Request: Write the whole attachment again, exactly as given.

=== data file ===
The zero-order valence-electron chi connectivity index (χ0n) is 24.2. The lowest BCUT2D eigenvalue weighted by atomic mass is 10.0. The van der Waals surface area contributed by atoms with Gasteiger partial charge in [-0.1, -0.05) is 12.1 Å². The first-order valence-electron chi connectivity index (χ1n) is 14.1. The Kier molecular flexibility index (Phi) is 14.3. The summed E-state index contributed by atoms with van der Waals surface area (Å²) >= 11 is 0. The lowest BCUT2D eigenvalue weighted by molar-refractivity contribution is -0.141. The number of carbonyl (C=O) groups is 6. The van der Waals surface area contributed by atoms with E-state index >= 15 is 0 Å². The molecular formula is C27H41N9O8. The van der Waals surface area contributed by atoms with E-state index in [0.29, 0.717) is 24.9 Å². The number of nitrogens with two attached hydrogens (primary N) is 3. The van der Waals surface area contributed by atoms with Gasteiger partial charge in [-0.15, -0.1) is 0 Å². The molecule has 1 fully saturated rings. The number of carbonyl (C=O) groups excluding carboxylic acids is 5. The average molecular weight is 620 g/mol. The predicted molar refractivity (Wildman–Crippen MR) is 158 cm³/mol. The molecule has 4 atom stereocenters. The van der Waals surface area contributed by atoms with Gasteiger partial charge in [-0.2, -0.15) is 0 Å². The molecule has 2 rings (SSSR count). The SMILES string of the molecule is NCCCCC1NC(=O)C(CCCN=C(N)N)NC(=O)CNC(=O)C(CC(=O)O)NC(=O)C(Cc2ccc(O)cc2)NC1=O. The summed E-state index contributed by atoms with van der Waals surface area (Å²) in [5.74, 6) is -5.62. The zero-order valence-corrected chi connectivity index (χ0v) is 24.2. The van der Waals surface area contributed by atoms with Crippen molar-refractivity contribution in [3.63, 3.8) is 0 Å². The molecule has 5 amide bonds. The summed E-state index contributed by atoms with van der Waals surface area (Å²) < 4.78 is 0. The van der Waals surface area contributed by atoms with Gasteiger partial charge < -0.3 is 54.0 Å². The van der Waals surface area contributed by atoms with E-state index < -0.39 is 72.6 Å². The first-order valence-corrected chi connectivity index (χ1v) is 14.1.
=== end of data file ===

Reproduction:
The zero-order valence-electron chi connectivity index (χ0n) is 24.2. The lowest BCUT2D eigenvalue weighted by atomic mass is 10.0. The van der Waals surface area contributed by atoms with Gasteiger partial charge in [-0.1, -0.05) is 12.1 Å². The first-order valence-electron chi connectivity index (χ1n) is 14.1. The Kier molecular flexibility index (Phi) is 14.3. The summed E-state index contributed by atoms with van der Waals surface area (Å²) >= 11 is 0. The lowest BCUT2D eigenvalue weighted by molar-refractivity contribution is -0.141. The number of carbonyl (C=O) groups is 6. The van der Waals surface area contributed by atoms with E-state index >= 15 is 0 Å². The molecular formula is C27H41N9O8. The van der Waals surface area contributed by atoms with E-state index in [0.29, 0.717) is 24.9 Å². The number of nitrogens with two attached hydrogens (primary N) is 3. The van der Waals surface area contributed by atoms with Gasteiger partial charge in [-0.15, -0.1) is 0 Å². The molecule has 1 fully saturated rings. The number of carbonyl (C=O) groups excluding carboxylic acids is 5. The average molecular weight is 620 g/mol. The predicted molar refractivity (Wildman–Crippen MR) is 158 cm³/mol. The molecule has 4 atom stereocenters. The van der Waals surface area contributed by atoms with Gasteiger partial charge in [-0.2, -0.15) is 0 Å². The molecule has 2 rings (SSSR count). The SMILES string of the molecule is NCCCCC1NC(=O)C(CCCN=C(N)N)NC(=O)CNC(=O)C(CC(=O)O)NC(=O)C(Cc2ccc(O)cc2)NC1=O. The summed E-state index contributed by atoms with van der Waals surface area (Å²) in [5.74, 6) is -5.62. The zero-order valence-corrected chi connectivity index (χ0v) is 24.2. The van der Waals surface area contributed by atoms with Crippen molar-refractivity contribution in [3.63, 3.8) is 0 Å². The molecule has 5 amide bonds. The summed E-state index contributed by atoms with van der Waals surface area (Å²) < 4.78 is 0. The van der Waals surface area contributed by atoms with Gasteiger partial charge < -0.3 is 54.0 Å². The van der Waals surface area contributed by atoms with E-state index < -0.39 is 72.6 Å². The first-order valence-corrected chi connectivity index (χ1v) is 14.1.